With respect to whether defendants' conduct was blameworthy—the fifth Biakanja factor—it is highly relevant that the borrowers “ability to protect his own interests in the loan modification process [is] practically nil” and the bank holds “all the cards.” (Jolley, supra, 213 Cal.App.4th at p. 900.) As explained in the amicus curiae brief filed by Housing and Economic Rights Advocates et al.: “Traditional mortgage lending involved a bank evaluating a borrower and her security, and issuing a loan with terms reflecting the perceived risk that the borrower would default. The same bank would then (i) retain the loan, making its profit on the interest the borrower paid; and (ii) service the loan, meaning that it would be in contact with the borrower directly, collecting the borrower's payments and negotiating any changes in loan terms. See Eamonn K. Moran, Wall Street Meets Main Street: Understanding the Financial Crisis (2009) 13 N.C. Banking Inst. 5, 32 (“ ‘Traditionally, banks managed loan “from cradle to grave” as they made mortgage loans and retained the risk of default, called credit risk, and profited as they were paid back.’ ”) [citation omitted]. [¶] These tasks have been dispersed among different actors in the modern mortgage servicing context, however, changing the relationships between the borrower, the loan originator, the ultimate holder of the loan, and the servicer of the loan. [¶] First, borrowers are captive, with no choice of servicer, little information, and virtually no bargaining power. Servicing rights are bought and sold without input or approval by the borrower. Borrowers cannot pick their servicers or fire them for poor performance. The power to hire and fire is an important constraint on opportunism and shoddy work in most business relationships. But in the absence of this constraint, servicers may actually have positive incentives to misinform and under-inform borrowers. Providing limited and low-quality information not only allows servicers to save money on customer service, but increases the chances they will be able to collect late fees and other penalties from confused borrowers.”
The borrower's lack of bargaining power coupled with conflicts of interest that exist in the modern loan servicing industry provide a moral imperative that those with the controlling hand be required to exercise reasonable care in their dealings with borrowers seeking a loan modification. Moreover, the allegation in the complaint that defendants engaged in “dual tracking,” which has now been prohibited (see Civ.Code, §§ 2923.6, 2924.18) increases the blame that may properly be assigned to the conduct alleged in the complaint. (Jolley, supra, 213 Cal.App.4th at p. 901.)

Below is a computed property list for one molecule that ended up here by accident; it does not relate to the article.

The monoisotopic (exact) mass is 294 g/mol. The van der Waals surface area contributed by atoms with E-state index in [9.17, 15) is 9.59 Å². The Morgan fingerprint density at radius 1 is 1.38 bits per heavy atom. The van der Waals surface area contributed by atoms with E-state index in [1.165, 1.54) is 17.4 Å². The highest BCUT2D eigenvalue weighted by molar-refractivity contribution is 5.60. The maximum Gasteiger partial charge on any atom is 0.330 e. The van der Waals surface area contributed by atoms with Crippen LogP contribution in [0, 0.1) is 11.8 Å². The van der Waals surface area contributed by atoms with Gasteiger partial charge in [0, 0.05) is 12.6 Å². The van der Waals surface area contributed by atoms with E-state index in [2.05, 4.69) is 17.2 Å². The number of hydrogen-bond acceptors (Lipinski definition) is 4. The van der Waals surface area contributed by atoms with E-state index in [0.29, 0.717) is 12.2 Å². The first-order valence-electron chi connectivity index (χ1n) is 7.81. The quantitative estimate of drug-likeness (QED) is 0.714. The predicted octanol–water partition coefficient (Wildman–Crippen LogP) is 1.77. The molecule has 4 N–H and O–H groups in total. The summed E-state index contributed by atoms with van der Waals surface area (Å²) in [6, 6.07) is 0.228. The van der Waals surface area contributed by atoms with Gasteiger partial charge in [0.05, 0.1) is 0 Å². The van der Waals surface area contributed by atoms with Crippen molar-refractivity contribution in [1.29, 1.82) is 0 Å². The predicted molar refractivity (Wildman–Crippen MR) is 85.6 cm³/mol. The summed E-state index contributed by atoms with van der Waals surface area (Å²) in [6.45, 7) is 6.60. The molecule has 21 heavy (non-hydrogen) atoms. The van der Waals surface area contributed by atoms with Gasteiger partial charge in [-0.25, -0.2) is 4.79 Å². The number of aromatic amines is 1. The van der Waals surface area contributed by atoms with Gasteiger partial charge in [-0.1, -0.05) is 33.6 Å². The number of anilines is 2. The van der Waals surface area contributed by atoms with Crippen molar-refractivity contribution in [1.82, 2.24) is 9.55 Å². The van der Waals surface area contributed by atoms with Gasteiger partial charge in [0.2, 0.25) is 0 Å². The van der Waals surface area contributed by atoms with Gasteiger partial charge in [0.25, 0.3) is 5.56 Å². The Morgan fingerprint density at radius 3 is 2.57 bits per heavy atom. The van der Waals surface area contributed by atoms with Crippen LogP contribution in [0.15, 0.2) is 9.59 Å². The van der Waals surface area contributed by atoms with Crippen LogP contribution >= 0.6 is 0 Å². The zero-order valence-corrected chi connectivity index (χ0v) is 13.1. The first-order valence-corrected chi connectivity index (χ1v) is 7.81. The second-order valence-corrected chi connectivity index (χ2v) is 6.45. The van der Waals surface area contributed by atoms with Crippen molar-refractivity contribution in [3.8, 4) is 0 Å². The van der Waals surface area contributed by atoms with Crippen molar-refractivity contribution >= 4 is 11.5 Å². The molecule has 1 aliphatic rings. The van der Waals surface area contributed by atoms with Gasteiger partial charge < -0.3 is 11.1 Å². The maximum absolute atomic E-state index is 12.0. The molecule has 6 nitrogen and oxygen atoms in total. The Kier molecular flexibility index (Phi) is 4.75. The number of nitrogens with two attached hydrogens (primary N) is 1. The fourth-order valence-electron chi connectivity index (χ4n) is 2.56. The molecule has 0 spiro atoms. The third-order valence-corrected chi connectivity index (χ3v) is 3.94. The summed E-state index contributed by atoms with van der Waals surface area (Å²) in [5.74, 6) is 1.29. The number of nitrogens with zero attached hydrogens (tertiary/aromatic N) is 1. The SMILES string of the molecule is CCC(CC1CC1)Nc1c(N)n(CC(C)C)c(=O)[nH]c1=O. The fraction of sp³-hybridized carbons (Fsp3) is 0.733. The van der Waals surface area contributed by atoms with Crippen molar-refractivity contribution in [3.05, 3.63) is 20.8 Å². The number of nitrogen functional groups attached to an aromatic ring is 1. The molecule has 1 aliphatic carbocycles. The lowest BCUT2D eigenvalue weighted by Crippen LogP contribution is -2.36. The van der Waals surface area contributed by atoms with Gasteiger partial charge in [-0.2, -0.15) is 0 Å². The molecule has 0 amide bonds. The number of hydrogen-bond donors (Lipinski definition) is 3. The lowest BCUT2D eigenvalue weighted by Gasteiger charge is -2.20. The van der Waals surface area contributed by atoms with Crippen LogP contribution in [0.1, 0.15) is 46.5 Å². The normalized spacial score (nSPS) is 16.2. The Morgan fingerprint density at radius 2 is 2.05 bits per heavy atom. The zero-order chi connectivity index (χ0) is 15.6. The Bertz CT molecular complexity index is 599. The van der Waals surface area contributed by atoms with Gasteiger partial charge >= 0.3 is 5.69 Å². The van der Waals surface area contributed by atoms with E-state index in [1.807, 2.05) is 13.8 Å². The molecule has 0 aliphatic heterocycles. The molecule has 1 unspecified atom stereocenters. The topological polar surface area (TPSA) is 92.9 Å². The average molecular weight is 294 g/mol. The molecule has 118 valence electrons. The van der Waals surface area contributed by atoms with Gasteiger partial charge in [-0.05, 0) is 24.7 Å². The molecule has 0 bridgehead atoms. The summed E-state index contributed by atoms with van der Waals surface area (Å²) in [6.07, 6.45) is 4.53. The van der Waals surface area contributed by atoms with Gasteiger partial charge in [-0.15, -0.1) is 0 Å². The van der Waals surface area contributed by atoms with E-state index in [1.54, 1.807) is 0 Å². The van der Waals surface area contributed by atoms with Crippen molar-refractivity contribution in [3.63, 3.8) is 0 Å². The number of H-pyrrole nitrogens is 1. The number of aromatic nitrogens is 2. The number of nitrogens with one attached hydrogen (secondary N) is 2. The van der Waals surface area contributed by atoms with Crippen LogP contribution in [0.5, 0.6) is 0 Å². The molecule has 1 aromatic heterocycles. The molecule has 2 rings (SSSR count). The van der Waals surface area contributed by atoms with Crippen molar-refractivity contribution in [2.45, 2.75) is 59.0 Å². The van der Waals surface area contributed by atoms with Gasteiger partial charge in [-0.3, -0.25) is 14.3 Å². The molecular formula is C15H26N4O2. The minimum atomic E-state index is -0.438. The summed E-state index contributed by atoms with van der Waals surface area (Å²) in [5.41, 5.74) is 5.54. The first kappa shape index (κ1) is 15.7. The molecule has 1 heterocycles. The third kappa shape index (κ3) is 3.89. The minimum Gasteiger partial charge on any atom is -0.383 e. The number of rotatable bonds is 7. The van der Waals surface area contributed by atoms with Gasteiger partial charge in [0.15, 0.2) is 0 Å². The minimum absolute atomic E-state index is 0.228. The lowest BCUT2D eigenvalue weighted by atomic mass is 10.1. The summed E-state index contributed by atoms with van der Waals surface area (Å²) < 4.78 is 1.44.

The policy of preventing future harm also strongly favors imposing a duty of care on defendants. As noted in Jolley, supra, 213 Cal.App.4th at page 903, “[T]he California Legislature has expressed a strong preference for fostering more cooperative relations between lenders and borrowers who are at risk of foreclosure, so that homes will not be lost.” The “California Homeowner Bill of Rights” (HBOR) (Assem. Bill No. 278; Sen. Bill No. 900 (2011–2012 Reg. Sess.)), which became effective January 1, 2013, demonstrates “a rising trend to require lenders to deal reasonably with borrowers in default to try to effectuate a workable loan modification.” (Jolley at p. 903.)
Among other things, the HBOR attempts to eliminate the practice, commonly known as dual tracking, whereby financial institutions continue to pursue foreclosure while evaluating a borrower's loan modification application. (Civ.Code, §§ 2923.6, 2924.18.) The HBOR also requires mortgage services to provide borrowers with a single point of contact “responsible for doing all of the following: [¶] (1) Communicating the process by which a borrower may apply for an available foreclosure prevention alternative and the deadline for any required submissions to be considered for these options. [¶] (2) Coordinating receipt of all documents associated with available foreclosure prevention alternatives and notifying the borrower of any missing documents necessary to complete the application. [¶] (3) Having access to current information and personnel sufficient to timely, accurately, and adequately inform the borrower of the current status of the foreclosure prevention alternative. [¶] (4) Ensuring that a borrower is considered for all foreclosure prevention alternatives offered by, or through, the mortgage servicer, if any. [¶] (5) Having access to individuals with the ability and authority to stop foreclosure proceedings when necessary.” (Civ.Code, § 2923.7, subd. (b).) The HBOR requires further that “When a borrower submits a complete first lien modification application or any document in connection with a first lien loan modification application, the mortgage servicer shall provide written acknowledgement of the receipt of the documentation within five business days of receipt. In its initial acknowledgement of the loan modification application, the mortgage servicer shall include ․ [¶] (1) A description of the loan modification process, including an estimate of when a decision on the loan modification will be made after a complete application has been submitted by the borrower and the length of time the borrower will have to consider an offer of a loan modification or other foreclosure prevention alternative. [¶] (2) Any deadlines, including deadlines to submit missing documentation, that would affect the processing of a first lien loan modification application. [¶] (3) Any expiration dates for submitted documents. [¶] (4) Any deficiency in the borrower's first lien loan modification application.” (Civ.Code, § 2924.10, subd. (a).) To enforce the new requirements, the HBOR creates a private right of action allowing a borrower to seek injunctive relief to enjoin a material violation of the act prior to foreclosure and to assert a claim for damages for a violation of the act following foreclosure. (Civ.Code, § 2924.12, subds.(a), (b).)